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While Measure 90 will impact few schools, it should be approved

  • 1 min to read

If voters approve Measure 90 it will — as described on the ballot — “require school districts to adopt or develop, consistent with state standards, comprehensive age-appropriate sexual health education, as defined, for all students, and excuse students if their parents request.”

So, what would that mean for those who have children in Walla Walla Public Schools?

Nothing. The school district here already has sexual health education incorporated into its curriculum that meets the state requirements in Measure 90.

So, too, does the Prescott School District, for example. College Place has a sex education curriculum developed internally, so it is unclear if it is consistent with state requirements.

It seems that this is similar to the situation around the state. Most school districts are already in compliance with mandates of Measure 90, which was approved by the state Legislature this spring along party lines. Democrats were in favor, Republicans opposed.

The reason the legislation was proposed by the Office of the Superintendent of Public Instruction was so that the few districts that did not have sexual health education would have it available for its students.

In theory, we agree. And it does seem that this legislation, which has become Measure 90 so the people can vote on it, is reasonable.

Yet, the way in which it was handled in the legislative process has made this issue more about politics than public policy.

From a political perspective, this always sensitive and often controversial topic was not handled in an artful way.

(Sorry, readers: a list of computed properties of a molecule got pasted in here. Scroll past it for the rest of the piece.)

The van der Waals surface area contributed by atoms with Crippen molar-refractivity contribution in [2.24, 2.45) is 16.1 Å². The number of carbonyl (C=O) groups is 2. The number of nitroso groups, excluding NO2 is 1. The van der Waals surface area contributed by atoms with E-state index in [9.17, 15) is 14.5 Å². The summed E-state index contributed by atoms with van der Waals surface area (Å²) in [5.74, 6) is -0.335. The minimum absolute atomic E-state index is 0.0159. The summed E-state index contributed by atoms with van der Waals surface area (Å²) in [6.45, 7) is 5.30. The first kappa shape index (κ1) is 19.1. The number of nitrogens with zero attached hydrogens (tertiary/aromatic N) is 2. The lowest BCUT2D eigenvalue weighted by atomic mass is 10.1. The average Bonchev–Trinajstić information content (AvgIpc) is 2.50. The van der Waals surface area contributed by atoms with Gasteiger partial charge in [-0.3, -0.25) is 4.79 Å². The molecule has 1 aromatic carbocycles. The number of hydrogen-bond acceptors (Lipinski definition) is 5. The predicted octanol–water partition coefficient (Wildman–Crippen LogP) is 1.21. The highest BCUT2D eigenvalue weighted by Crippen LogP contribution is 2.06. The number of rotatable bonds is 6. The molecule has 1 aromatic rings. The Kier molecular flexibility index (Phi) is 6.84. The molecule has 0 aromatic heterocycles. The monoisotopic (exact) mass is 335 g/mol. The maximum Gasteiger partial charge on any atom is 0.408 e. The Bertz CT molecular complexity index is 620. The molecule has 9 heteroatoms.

Nevertheless, the approved legislation does call for age appropriate lessons starting with social-emotional learning in the younger grades and then focus on relationships, health risks and moving to things such as violence and avoiding exploitative relationships.

Parents do have the option to review all material that will be presented to their children. Parents are free — as is made clear in the wording on the ballot — to have their children excused from these lessons.

Measure 90 should not be as controversial as it is. The majority of families in Washington state with school-age children will notice little or no difference in their local sexual health education programs. That is certainly the case in Walla Walla.

Still, it should be available for those families who do not now have the opportunity to have their children take appropriate sexual education classes.

After all, this is more than talking just about sexual functions. It includes looking at healthy relationships, emotional well-being and the importance of avoiding exploitation and violence.

We recommend Measure 90 be approved.